Biological physics and molecular coevolution:
from structure to design and back to evolution
University of Texas at Dallas
Abstract: Over the last several years, the use of coevolutionary information, i.e. the knowledge of amino acid or nucleotide interactions maintained through evolution in a given protein/RNA family, has provided a framework to study structural biology in a predictive manner. Amino acid couplings, obtained from inference algorithms inspired by statistical physics like Direct Coupling Analysis, have been fundamental to predict non-local interactions in protein three-dimensional structure, being now the core of state-of-the-art protein structure prediction algorithms. Coevolutionary information has had an impact in understanding conformational plasticity, complex prediction in molecular interactions and specificity in signal transduction. In this seminar I will discuss new directions in the study of global models of sequence evolution, primarily focused on the integration of theory and experiment. I will present recent advances in my lab integrating the statistical mechanics of sequences with high throughput experimental data to study Protein-RNA interactions, applications in engineering allosteric transcriptional repressors and synthetic biology and a description of our recently developed model of sequence evolution that unifies several features of independent models by integrating epistatic contributions in the formulation of evolutionary landscapes. These studies showcase the spectrum of novel applications in the field of molecular coevolution and its potential to study mutational landscapes of biomolecules.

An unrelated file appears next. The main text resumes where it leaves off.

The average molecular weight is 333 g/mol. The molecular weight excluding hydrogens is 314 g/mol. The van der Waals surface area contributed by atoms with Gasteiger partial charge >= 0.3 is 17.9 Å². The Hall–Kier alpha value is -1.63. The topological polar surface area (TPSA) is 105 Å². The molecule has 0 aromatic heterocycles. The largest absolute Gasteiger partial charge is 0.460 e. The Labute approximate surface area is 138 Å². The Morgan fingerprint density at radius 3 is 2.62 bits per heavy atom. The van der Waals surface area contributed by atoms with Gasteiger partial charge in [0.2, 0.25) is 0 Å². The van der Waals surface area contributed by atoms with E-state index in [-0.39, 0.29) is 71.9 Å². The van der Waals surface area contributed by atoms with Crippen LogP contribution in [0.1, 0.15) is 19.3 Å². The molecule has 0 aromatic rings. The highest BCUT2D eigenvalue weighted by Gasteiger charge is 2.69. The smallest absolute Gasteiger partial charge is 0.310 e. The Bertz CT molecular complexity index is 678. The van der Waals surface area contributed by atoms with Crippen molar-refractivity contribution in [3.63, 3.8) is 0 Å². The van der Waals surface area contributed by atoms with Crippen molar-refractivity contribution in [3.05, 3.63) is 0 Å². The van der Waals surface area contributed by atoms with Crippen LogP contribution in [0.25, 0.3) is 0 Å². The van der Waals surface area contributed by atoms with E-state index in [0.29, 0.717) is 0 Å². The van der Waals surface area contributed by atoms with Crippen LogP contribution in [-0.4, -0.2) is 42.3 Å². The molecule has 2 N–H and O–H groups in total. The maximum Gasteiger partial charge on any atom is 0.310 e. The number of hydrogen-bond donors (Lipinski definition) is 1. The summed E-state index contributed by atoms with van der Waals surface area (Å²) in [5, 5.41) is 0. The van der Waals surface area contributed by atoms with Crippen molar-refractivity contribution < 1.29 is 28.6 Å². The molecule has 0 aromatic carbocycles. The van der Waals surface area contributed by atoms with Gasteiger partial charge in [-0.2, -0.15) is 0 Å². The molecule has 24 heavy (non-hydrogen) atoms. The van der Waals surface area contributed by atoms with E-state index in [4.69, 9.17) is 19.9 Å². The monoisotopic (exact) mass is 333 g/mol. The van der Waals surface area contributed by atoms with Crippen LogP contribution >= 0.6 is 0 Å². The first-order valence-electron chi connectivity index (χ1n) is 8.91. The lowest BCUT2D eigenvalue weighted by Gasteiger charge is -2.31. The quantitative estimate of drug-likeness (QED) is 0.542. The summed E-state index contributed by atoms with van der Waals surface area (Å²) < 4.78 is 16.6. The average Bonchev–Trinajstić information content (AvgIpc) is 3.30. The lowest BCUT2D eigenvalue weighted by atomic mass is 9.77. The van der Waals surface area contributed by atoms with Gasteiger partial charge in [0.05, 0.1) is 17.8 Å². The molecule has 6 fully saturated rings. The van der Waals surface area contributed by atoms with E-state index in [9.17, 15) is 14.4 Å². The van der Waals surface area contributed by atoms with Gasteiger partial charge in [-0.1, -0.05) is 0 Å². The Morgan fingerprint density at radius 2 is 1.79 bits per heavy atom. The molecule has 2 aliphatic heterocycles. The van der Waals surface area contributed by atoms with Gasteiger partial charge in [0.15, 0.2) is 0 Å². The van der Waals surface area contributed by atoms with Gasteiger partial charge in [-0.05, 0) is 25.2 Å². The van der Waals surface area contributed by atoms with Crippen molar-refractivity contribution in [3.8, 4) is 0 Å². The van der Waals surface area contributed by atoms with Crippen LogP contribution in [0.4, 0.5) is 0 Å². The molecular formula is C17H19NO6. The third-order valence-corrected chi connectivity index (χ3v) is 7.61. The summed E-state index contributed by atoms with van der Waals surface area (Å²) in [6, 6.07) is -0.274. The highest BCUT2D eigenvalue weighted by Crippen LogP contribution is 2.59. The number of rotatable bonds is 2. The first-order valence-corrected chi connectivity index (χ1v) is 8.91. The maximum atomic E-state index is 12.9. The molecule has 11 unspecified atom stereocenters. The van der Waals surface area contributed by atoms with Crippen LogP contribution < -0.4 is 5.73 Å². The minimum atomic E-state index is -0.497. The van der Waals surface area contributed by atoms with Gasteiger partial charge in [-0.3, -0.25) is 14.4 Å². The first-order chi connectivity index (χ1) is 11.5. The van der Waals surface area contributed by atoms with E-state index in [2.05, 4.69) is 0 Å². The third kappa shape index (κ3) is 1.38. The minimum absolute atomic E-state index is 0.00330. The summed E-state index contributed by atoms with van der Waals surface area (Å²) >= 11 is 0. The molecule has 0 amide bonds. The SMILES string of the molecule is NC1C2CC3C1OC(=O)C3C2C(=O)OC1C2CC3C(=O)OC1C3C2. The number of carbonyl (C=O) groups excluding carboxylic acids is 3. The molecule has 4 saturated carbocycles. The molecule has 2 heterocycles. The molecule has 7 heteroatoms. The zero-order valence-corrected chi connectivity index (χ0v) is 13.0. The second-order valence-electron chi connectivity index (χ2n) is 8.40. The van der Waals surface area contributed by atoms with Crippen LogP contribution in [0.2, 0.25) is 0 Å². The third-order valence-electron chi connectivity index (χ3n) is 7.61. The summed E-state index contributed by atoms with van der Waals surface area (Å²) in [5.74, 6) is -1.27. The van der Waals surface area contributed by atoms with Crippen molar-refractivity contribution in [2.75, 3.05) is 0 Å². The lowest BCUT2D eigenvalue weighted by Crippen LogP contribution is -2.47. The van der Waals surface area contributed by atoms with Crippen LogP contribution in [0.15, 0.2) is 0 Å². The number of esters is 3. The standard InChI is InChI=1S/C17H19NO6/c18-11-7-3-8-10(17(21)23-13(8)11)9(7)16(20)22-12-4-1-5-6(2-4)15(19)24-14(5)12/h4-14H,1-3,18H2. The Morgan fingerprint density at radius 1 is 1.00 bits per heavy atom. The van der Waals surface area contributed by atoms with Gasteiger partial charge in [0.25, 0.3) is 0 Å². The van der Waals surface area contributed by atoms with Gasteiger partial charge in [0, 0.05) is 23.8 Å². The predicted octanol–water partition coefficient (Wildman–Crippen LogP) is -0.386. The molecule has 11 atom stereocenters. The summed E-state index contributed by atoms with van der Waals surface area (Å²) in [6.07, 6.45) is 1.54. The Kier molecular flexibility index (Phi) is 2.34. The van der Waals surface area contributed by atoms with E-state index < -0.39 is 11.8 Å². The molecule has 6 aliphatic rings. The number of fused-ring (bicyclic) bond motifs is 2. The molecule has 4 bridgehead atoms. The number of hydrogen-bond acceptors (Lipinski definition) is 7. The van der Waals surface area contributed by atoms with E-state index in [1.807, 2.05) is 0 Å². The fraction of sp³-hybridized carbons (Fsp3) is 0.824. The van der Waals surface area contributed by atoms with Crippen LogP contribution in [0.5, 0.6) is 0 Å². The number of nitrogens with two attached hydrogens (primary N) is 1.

Bio: Dr. Faruck Morcos is an Assistant Professor in the Department of Biological Sciences, the Department of Bioengineering and member of the Center for Systems Biology at the University of Texas at Dallas. He joined UTD in the Fall of 2015 after completing his postdoctoral training at the University of California San Diego and Rice University. He is the recipient of multiple awards including the Research Excellence Award given by the CSE Department at the University of Notre Dame for his PhD thesis and the Werner von Siemens Excellence Award for graduate studies at the Technical University of Munich. Dr. Morcos’ lab focuses on solving problems at the interface between biology, computation, mathematics and biological physics. He recently received the NSF CAREER Award and the NIH MIRA Award to develop methods to extract biological information from sequence and genomic data and create models of molecular evolution, protein structure and function as well as bimolecular interactions.
Meeting ID: 969 5278 4961
Thursday, November 5 at 4:00pm to 5:00pmVirtual Event